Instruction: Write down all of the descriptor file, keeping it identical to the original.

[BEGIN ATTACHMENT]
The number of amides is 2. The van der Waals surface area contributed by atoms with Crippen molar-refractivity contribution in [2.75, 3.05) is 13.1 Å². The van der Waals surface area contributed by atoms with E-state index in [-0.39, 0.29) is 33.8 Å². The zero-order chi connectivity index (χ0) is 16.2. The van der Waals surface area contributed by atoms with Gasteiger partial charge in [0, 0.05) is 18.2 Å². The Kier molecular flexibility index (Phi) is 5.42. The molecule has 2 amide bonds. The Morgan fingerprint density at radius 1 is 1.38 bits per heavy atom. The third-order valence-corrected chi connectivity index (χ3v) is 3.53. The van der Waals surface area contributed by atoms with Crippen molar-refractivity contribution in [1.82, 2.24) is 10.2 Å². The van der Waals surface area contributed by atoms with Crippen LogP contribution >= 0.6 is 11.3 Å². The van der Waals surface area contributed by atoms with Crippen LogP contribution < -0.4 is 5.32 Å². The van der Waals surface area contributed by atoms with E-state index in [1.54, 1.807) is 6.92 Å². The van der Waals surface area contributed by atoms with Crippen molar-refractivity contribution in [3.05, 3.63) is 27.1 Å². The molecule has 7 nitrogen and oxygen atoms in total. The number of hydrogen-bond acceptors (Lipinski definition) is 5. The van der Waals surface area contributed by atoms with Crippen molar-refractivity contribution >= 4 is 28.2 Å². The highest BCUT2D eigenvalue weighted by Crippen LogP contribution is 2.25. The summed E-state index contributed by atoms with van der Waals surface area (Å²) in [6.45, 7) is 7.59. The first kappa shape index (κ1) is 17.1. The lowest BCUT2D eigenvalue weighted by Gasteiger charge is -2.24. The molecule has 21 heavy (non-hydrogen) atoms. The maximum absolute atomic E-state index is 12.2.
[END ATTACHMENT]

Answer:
The number of amides is 2. The van der Waals surface area contributed by atoms with Crippen molar-refractivity contribution in [2.75, 3.05) is 13.1 Å². The van der Waals surface area contributed by atoms with E-state index in [-0.39, 0.29) is 33.8 Å². The zero-order chi connectivity index (χ0) is 16.2. The van der Waals surface area contributed by atoms with Gasteiger partial charge in [0, 0.05) is 18.2 Å². The Kier molecular flexibility index (Phi) is 5.42. The molecule has 2 amide bonds. The Morgan fingerprint density at radius 1 is 1.38 bits per heavy atom. The third-order valence-corrected chi connectivity index (χ3v) is 3.53. The van der Waals surface area contributed by atoms with Crippen molar-refractivity contribution in [1.82, 2.24) is 10.2 Å². The van der Waals surface area contributed by atoms with Crippen LogP contribution >= 0.6 is 11.3 Å². The van der Waals surface area contributed by atoms with Crippen LogP contribution < -0.4 is 5.32 Å². The van der Waals surface area contributed by atoms with E-state index in [1.54, 1.807) is 6.92 Å². The van der Waals surface area contributed by atoms with Crippen molar-refractivity contribution in [3.05, 3.63) is 27.1 Å². The molecule has 7 nitrogen and oxygen atoms in total. The number of hydrogen-bond acceptors (Lipinski definition) is 5. The van der Waals surface area contributed by atoms with Crippen molar-refractivity contribution >= 4 is 28.2 Å². The highest BCUT2D eigenvalue weighted by Crippen LogP contribution is 2.25. The summed E-state index contributed by atoms with van der Waals surface area (Å²) in [6.45, 7) is 7.59. The first kappa shape index (κ1) is 17.1. The lowest BCUT2D eigenvalue weighted by Gasteiger charge is -2.24. The molecule has 21 heavy (non-hydrogen) atoms. The maximum absolute atomic E-state index is 12.2.